What Banks Should Do About The CFPB Complaints Database

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[Note: Some of the recommendations made in this blog post may be sarcastic and tongue-in-cheek. Readers should use their own judgement in determining which, if any, recommendations are serious]

Their eminence and supreme ruler of the financial services galaxy (I’m talking about the Consumer Financial Protection Bureau, duh) recently made public a database of consumers’ complaints against credit card issuers. According to the Washington Post:

Banks have opposed the inclusion of specific companies in the complaints, arguing that many could be unfounded or inaccurate. The database will also only include information for the large banks overseen by the CFPB. “It’s an unlevel playing field,” said Richard Hunt, president of the Consumer Bankers Association, a trade group. “It appears to be a gotcha mentality when it didn’t have to be that way.” The CFPB said it will only publish complaints after it has verified the consumer’s relationship with the company.

My take: Banks should quit whining, get proactive, and use the complaints database to their own advantage. Specifically, banks could:

1. Flood the CFPB with complaints about competitors. The CFPB says that it verifies complainants’ relationships with the the companies being complained about. The submission form does ask for an account number, but that field is optional. All a bank has to do is get one employee to get a card from a competitor, and start filing complaints under that employee’s name. The CFPB won’t have any mechanism for finding out the employment relationships of complainants.

2. Hack the CFPB database. If people are stupid enough to include account information, then hacking the database and turning the spotlight on the CFPB for being the source of a security leak could help shut down the database.

3. Charge cardholders for complaining. The database includes not just the cardholders’ complaint, but the issuers responses to the complaints. Card issuers should levy a fee against cardholders accounts for the time and effort they expend in responding to the complaints. Service isn’t free, you know.

4. Use the data for smear campaigns. If I were the CMO of a credit card company I’d get one of my data-smart people to dig in to the database and find me nuggets I could use against the competition to reveal their poor service and shady tactics. After all, if a customer says they were cheated or discriminated against, it must be true.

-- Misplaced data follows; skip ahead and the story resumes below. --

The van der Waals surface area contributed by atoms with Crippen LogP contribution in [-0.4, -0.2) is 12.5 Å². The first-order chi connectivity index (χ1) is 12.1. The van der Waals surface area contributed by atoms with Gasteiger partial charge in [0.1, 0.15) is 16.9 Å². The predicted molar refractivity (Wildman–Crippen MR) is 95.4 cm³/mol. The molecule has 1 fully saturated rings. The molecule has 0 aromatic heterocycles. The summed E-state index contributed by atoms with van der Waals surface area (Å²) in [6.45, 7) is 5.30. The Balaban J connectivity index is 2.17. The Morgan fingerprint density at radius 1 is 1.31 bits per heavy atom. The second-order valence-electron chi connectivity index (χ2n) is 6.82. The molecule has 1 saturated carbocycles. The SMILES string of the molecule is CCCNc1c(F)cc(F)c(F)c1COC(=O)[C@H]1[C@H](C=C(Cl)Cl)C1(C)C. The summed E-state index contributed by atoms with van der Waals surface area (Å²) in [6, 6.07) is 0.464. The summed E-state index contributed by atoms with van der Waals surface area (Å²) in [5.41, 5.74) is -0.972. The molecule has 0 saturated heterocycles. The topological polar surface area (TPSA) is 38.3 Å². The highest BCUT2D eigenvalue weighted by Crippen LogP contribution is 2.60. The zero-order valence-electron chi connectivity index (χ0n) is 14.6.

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On a slightly more serious note, Mr. Hunt has a legitimate gripe.

The CFPB believes that the database will help consumers make more informed decisions about which cardholders they do business with. This belief — or should I say delusion? — is wrong for at least three reasons:

  • It’s way too much work for consumers. Does the CFPB really think that average consumers are going to play data analyst and create charts, graphs, filters, etc. in order to help them decide which credit card to apply for? Bad assumption.
  • Consumers want both sides of the coin. Have you ever used Yelp to see reviews about a restaurant? I bet you read both the good and bad reviews. Potential card applicants will want to know the pluses and minuses of the issuer they’re considering doing business with.
  • Consumers will see through the bias. According to the CFPB’s site: “We do not verify the accuracy of these complaints.” Many consumers will quickly realize that at least some percentage of complaints are completely unfounded — and that will taint the validity of the entire database.

Bottom line: Yet another example exposing the CFPB for what it is: A farce.

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